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Prefecture de la Region Corse
Address : 4 Cours Napoléon, 20090 Ajaccio, France
Telephone :04 95 11 12 13
Corsica (Corse) was a Genoese possession from 1347 until 1755 when the independent Corsican Republic was formed. It remained sovereign until 1769 when it was conquered by France. Corsica was incorporated into France in 1770. The language of culture in Corsica was Italian until the end of the 19th century.
Corsica is one of the 27 régions of France, although it is designated as a territorial collectivity (collectivité territoriale) by law. As a territorial collectivity, it enjoys some greater powers than other French régions. Corsica is split into two departments, Haute-Corse and Corse-du-Sud, with its regional capital in Ajaccio, the prefecture of Corse-du-Sud. Bastia, the prefecture of Haute-Corse, is the second-largest settlement in Corsica.
Although Corsica is an island in the Mediterranean Sea, politically it is part of Metropolitan France. It is closer to Italy than to the French mainland, and its culture contains elements of both the French and Italian. The native Corsican language is recognised as a regional language by the French government.
The French emperor Napoléon Bonaparte was born in 1769 in the Corsican capital of Ajaccio. The northern town of Calvi claims to be the birthplace of the explorer Christopher Columbus.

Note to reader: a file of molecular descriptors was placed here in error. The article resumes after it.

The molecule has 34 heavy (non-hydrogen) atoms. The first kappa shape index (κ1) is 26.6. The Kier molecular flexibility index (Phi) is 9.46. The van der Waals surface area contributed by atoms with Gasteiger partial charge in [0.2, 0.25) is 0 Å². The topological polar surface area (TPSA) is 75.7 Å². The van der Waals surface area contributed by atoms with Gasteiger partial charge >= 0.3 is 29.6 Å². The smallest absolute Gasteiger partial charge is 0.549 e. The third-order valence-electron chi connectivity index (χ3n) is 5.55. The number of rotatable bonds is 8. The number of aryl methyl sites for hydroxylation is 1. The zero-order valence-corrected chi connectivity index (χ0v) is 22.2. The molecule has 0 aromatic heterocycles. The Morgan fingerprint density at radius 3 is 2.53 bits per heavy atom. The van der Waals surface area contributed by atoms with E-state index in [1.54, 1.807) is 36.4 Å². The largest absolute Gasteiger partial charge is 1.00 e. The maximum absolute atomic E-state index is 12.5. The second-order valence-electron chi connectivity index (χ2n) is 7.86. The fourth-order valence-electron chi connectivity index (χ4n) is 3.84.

Corsica has been inhabited since the Mesolithic era. It was occupied briefly by the Carthaginians, then colonized by the ancient Greeks and the Etruscans. Finally, under the Roman Republic it became with Sardinia a province of the Roman Empire.
When the Roman Empire collapsed in the 5th century, the island was invaded by the Vandals, the Visigoths, the Saracens, and the Lombards. In 756 Pepin the Short, king of the Franks and Charlemagne's father, expelled the invaders and granted Corsica to Pope Stephen II. In 1347 the Genoese took possession of the island and governed it until 1729 except for a short occupation by forces of a Franco-Ottoman alliance in the Invasion of Corsica (1553).
The department of Corse-du-Sud was formed on 15 September 1975, when the Corsican Department was divided into Haute-Corse and Corse-du-Sud. The boundaries of Corse-du-Sud correspond to the former department of Liamone, which existed from 1793 to 1811.
Corse-du-Sud has 124 communes, including Ajaccio. It is the capital and largest city of the region of Corsica and the prefecture of the department of Corse-du-Sud. The commune is a level of administrative division in the French Republic. French communes are roughly equivalent to townships or incorporated municipalities in the United States or Gemeinden in Germany.
The department is surrounded on three sides by the Mediterranean Sea and on the north by the department of Haute-Corse.
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